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Switching to a plant-based diet can have more benefits than just weight loss. In fact, including more whole foods and greens in your diet can help reverse some chronic diseases and also play an important role in disease prevention.

Food for thought

When structuring your diet, you want to think about foods that are rich in vitamins and minerals. These food items can help lower your blood pressure and bad cholesterol, therefore helping to prevent or manage diseases like diabetes and heart disease.

Visiting a lifestyle medicine specialist can help you get on track when starting your new diet. He or she will be able to create a lifestyle plan that works for you and assess your family history to best determine what diseases you should be proactive in preventing.

Foods to include

Your plant-based diet should include non-starchy vegetables, legumes, fresh fruit and nuts. These are disease-fighting foods that are easy to incorporate into your daily meals.

Good vegetable choices include broccoli, kale, cabbage, Brussels sprouts, mushrooms, onions and peppers. When in doubt, go green and leafy.

For energy, you should also eat legumes as a source of carbohydrates. These include beans, lentils, peas and other foods rich in B-group vitamins. Regularly eating legumes can help reduce your risk of developing diabetes and colon cancer.

Nuts also have many health benefits. They provide the body with healthy fat and have anti-inflammatory effects that can lower your chances of developing cardiovascular disease and coronary heart disease.

Lastly, fresh fruits like berries, citrus and tomatoes work as antioxidants and can help prevent heart disease and some cancers.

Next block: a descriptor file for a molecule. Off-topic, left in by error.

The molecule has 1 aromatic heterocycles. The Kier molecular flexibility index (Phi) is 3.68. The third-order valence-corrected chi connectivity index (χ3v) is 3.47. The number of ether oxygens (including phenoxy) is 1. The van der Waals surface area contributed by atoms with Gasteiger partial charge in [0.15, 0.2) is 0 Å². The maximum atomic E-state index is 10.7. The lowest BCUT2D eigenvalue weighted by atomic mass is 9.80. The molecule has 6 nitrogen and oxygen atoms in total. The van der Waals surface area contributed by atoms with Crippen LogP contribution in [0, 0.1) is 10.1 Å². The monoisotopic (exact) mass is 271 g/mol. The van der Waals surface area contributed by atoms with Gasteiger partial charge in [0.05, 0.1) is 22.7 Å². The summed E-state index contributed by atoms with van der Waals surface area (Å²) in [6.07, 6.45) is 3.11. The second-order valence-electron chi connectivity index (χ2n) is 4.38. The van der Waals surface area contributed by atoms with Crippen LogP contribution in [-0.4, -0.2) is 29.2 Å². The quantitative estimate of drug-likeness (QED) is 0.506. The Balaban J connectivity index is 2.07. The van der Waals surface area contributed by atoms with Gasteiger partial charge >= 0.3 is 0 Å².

Foods to avoid

There are many foods that should be avoided due to their role in contributing to obesity, heart disease, diabetes and other chronic illnesses.The main culprits usually include excess salt, sugar, saturated fat, trans fat and simple carbohydrates. Examples are fried foods like French fries and potato chips, sugary drinks like soda and meals centered on bread, like pizza and pasta.

Instead of eating junk food and sugary snacks, opt for plant-based items that are filling, like beans or vegetables. If you are really craving a sweet treat, eat a small piece of fruit or dark chocolate.

If you are interested in adopting a plant-based diet, visit a lifestyle medicine specialist for more information.

Weekly Health Tips are brought to you by UCF Health, the College of Medicine’s physician practice. Offering primary and specialty care under one roof, UCF Health treats patients age 16 and up in primary care and age 18 and up for specialty care. Most major insurance plans are accepted. Two locations are now open: the original in East Orlando at Quadrangle and University boulevards just blocks from the main UCF campus, and the newest one in Medical City at Narcoossee Road and Tavistock Lakes Boulevard. Information for both facilities can be found at, or call (407) 266-DOCS to schedule an appointment.

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